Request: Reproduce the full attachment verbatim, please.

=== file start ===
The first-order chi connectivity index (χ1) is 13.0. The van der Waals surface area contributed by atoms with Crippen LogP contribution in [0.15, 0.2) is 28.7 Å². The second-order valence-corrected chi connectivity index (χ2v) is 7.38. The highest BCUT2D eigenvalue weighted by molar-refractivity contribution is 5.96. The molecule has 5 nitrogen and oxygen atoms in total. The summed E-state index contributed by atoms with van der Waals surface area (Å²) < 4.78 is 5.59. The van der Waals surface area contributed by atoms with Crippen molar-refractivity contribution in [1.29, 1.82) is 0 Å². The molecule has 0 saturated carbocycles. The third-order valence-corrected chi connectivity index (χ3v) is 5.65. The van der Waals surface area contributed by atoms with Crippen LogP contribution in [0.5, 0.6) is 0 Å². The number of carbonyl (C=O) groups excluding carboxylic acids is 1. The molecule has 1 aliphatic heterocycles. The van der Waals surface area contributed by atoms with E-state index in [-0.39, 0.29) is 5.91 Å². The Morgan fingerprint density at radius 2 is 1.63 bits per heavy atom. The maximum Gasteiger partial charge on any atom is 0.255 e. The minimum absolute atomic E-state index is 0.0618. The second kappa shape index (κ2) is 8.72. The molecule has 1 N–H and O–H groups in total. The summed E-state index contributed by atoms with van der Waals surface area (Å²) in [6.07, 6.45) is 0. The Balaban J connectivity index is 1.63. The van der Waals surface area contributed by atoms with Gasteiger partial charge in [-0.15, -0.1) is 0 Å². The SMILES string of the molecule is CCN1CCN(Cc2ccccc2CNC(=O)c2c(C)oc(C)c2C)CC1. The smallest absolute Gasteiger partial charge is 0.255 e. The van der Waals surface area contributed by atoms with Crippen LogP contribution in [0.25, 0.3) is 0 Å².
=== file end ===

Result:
The first-order chi connectivity index (χ1) is 13.0. The van der Waals surface area contributed by atoms with Crippen LogP contribution in [0.15, 0.2) is 28.7 Å². The second-order valence-corrected chi connectivity index (χ2v) is 7.38. The highest BCUT2D eigenvalue weighted by molar-refractivity contribution is 5.96. The molecule has 5 nitrogen and oxygen atoms in total. The summed E-state index contributed by atoms with van der Waals surface area (Å²) < 4.78 is 5.59. The van der Waals surface area contributed by atoms with Crippen molar-refractivity contribution in [1.29, 1.82) is 0 Å². The molecule has 0 saturated carbocycles. The third-order valence-corrected chi connectivity index (χ3v) is 5.65. The van der Waals surface area contributed by atoms with Crippen LogP contribution in [0.5, 0.6) is 0 Å². The number of carbonyl (C=O) groups excluding carboxylic acids is 1. The molecule has 1 aliphatic heterocycles. The van der Waals surface area contributed by atoms with E-state index in [-0.39, 0.29) is 5.91 Å². The Morgan fingerprint density at radius 2 is 1.63 bits per heavy atom. The maximum Gasteiger partial charge on any atom is 0.255 e. The minimum absolute atomic E-state index is 0.0618. The second kappa shape index (κ2) is 8.72. The molecule has 1 N–H and O–H groups in total. The summed E-state index contributed by atoms with van der Waals surface area (Å²) in [6.07, 6.45) is 0. The Balaban J connectivity index is 1.63. The van der Waals surface area contributed by atoms with Gasteiger partial charge in [-0.15, -0.1) is 0 Å². The SMILES string of the molecule is CCN1CCN(Cc2ccccc2CNC(=O)c2c(C)oc(C)c2C)CC1. The smallest absolute Gasteiger partial charge is 0.255 e. The van der Waals surface area contributed by atoms with Crippen LogP contribution in [0.25, 0.3) is 0 Å².